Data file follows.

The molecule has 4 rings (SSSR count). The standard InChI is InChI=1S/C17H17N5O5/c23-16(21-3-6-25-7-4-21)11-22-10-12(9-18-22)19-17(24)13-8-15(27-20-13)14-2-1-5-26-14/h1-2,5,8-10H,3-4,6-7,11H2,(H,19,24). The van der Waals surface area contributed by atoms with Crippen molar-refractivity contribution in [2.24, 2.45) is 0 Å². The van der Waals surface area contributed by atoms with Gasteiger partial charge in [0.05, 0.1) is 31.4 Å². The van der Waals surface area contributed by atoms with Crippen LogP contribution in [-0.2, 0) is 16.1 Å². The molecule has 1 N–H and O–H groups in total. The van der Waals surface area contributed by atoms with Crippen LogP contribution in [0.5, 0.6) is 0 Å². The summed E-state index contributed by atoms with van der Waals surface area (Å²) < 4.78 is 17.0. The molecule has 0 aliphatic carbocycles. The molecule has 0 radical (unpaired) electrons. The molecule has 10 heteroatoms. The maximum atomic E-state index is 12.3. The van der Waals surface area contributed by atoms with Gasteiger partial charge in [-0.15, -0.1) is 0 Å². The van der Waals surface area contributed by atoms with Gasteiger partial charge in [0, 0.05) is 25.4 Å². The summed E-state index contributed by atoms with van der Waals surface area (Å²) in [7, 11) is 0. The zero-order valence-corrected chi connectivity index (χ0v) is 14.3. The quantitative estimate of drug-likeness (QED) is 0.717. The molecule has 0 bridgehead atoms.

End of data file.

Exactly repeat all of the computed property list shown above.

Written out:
The molecule has 4 rings (SSSR count). The standard InChI is InChI=1S/C17H17N5O5/c23-16(21-3-6-25-7-4-21)11-22-10-12(9-18-22)19-17(24)13-8-15(27-20-13)14-2-1-5-26-14/h1-2,5,8-10H,3-4,6-7,11H2,(H,19,24). The van der Waals surface area contributed by atoms with Crippen molar-refractivity contribution in [2.24, 2.45) is 0 Å². The van der Waals surface area contributed by atoms with Gasteiger partial charge in [0.05, 0.1) is 31.4 Å². The van der Waals surface area contributed by atoms with Crippen LogP contribution in [-0.2, 0) is 16.1 Å². The molecule has 1 N–H and O–H groups in total. The van der Waals surface area contributed by atoms with Crippen LogP contribution in [0.5, 0.6) is 0 Å². The summed E-state index contributed by atoms with van der Waals surface area (Å²) < 4.78 is 17.0. The molecule has 0 aliphatic carbocycles. The molecule has 0 radical (unpaired) electrons. The molecule has 10 heteroatoms. The maximum atomic E-state index is 12.3. The van der Waals surface area contributed by atoms with Gasteiger partial charge in [-0.15, -0.1) is 0 Å². The van der Waals surface area contributed by atoms with Gasteiger partial charge in [0, 0.05) is 25.4 Å². The summed E-state index contributed by atoms with van der Waals surface area (Å²) in [7, 11) is 0. The zero-order valence-corrected chi connectivity index (χ0v) is 14.3. The quantitative estimate of drug-likeness (QED) is 0.717. The molecule has 0 bridgehead atoms.